5. Improved Alerts and Notifications

urlRather than having bright flashing LED lights present to alert you if you have a new mail message or a new text message, why not have part of the screen turn clear and reveal that information? One idea is to have the phone’s display be translucent–or even colored to match the case color so a white Galaxy S4 could potentially look like a white brick when it’s turned off–when not in use. Then, if a notification comes in, the notification bar at the top could turn clear and show the notifications waiting for you. Of course, there are other ideas for various implementations, but the possibilities are endless.

Tech enthusiast in Silicon Valley enjoying the possibilities of ubiquitous connectivity, information sharing, and collaboration enabled by mobile broadband. You can contact Chuong on Twitter @chuongvision or search +chuongvision on Google+.

25 Comments

  1. Dashing Maddy

    02/17/2013 at 3:41 am

    Is Transparent smartphone the Future of Smartphone?

    Find About Polytron’s Transparent Smartphone and Its Exclusive Pictures at

    http://wallstnews.blogspot.com/2013/02/transparent-smartphone.html

    • Andy

      11/19/2013 at 2:10 am

      Samsung… are you listening?

  2. anon54325423

    03/10/2013 at 12:36 am

    Except that “prototype” in the first image isn’t even an actual display. It’s just a flip-flop holographic image.

  3. Devon Armor

    03/17/2013 at 8:04 am

    I think transparent phones is a stupid idea that’s all flash and no function. I’d much rather have OEMs focus on improving battery life then waste money on trying to make transparent phones.

  4. Rabid Rotty

    03/19/2013 at 4:23 pm

    I can also make a non functional prototype with lexan and paint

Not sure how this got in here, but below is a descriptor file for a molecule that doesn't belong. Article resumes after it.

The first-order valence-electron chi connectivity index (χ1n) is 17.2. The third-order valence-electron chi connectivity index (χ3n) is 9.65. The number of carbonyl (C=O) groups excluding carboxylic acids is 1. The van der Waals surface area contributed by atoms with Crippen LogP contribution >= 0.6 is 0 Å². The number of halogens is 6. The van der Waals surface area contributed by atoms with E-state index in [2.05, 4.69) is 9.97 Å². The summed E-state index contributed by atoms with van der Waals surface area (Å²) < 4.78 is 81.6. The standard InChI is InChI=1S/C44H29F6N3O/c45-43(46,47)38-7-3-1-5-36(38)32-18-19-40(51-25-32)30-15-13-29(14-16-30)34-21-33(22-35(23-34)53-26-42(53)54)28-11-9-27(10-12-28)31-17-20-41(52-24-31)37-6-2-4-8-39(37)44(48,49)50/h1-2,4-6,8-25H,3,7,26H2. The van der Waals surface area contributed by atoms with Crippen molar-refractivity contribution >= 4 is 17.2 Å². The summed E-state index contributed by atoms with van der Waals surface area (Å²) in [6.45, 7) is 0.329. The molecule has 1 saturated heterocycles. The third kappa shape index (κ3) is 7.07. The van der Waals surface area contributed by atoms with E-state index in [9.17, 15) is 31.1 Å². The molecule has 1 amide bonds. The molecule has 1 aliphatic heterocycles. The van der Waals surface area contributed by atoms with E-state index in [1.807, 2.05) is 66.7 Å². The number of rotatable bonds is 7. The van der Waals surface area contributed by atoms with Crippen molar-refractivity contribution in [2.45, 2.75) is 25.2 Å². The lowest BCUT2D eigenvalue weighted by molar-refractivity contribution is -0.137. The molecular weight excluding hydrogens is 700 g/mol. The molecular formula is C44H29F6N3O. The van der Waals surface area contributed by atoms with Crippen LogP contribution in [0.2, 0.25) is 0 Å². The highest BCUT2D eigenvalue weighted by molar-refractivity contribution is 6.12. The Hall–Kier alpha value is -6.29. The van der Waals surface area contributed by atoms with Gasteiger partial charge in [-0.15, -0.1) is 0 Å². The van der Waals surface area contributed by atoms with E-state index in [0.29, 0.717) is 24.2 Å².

5. Omri Bar

    03/30/2013 at 8:16 am

    because finding your visible phone wasn’t hard enough -________-

  6. IPad decals

    04/01/2013 at 6:35 am

    I think thats its debatable whether its a good idea or not. I find that these days designers do things because they can. This allows them to differentiate their product in the market and give it that wow factor. Yea i agree that they should be investing in increased battery life etc although you have to admit its different. In this day and age trust me different sells.

  7. Jim Daily

    04/01/2013 at 12:43 pm

    Crap…because I don’t obsess enough already while trying to theme my phone.

  8. Ron WIlliams

    04/01/2013 at 8:04 pm

    Just think – you’ll be able to lose your phone on a glass coffee tables… progress, no?

  9. aaron

    04/05/2013 at 5:14 am

    Seems to be missing quite a lot in the circuitry department. I see no battery, no SOC, no antenna, no cell transmitters, nothing. Is this supposed to be serious or was this an april fools joke? a 2000+mAh battery is required to get through the day with a normal phone now, this can do the same with 2 watch batteries?

  10. Mark

    04/12/2013 at 8:20 am

    Hey here’s a great idea, why not replace boring old white paper with transparent sheets whenever you print something out? Never mind the fact it’s impossible to read, it’d look sooooo cooooool!